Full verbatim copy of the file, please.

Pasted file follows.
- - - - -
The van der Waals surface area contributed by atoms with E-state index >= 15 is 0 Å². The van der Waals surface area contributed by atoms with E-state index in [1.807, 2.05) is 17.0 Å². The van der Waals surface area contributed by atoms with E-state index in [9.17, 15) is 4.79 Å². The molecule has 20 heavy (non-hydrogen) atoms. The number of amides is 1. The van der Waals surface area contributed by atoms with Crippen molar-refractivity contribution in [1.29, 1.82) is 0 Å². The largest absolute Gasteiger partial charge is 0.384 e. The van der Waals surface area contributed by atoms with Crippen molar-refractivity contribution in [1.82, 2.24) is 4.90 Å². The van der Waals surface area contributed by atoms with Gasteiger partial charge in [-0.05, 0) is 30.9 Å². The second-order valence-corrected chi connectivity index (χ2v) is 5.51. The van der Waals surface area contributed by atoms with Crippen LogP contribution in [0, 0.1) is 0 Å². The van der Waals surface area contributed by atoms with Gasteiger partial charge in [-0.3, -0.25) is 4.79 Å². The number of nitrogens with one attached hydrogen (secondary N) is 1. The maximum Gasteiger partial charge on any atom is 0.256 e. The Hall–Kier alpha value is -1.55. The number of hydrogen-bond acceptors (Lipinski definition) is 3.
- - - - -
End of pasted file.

The van der Waals surface area contributed by atoms with E-state index >= 15 is 0 Å². The van der Waals surface area contributed by atoms with E-state index in [1.807, 2.05) is 17.0 Å². The van der Waals surface area contributed by atoms with E-state index in [9.17, 15) is 4.79 Å². The molecule has 20 heavy (non-hydrogen) atoms. The number of amides is 1. The van der Waals surface area contributed by atoms with Crippen molar-refractivity contribution in [1.29, 1.82) is 0 Å². The largest absolute Gasteiger partial charge is 0.384 e. The van der Waals surface area contributed by atoms with Crippen molar-refractivity contribution in [1.82, 2.24) is 4.90 Å². The van der Waals surface area contributed by atoms with Gasteiger partial charge in [-0.05, 0) is 30.9 Å². The second-order valence-corrected chi connectivity index (χ2v) is 5.51. The van der Waals surface area contributed by atoms with Crippen LogP contribution in [0, 0.1) is 0 Å². The van der Waals surface area contributed by atoms with Gasteiger partial charge in [-0.3, -0.25) is 4.79 Å². The number of nitrogens with one attached hydrogen (secondary N) is 1. The maximum Gasteiger partial charge on any atom is 0.256 e. The Hall–Kier alpha value is -1.55. The number of hydrogen-bond acceptors (Lipinski definition) is 3.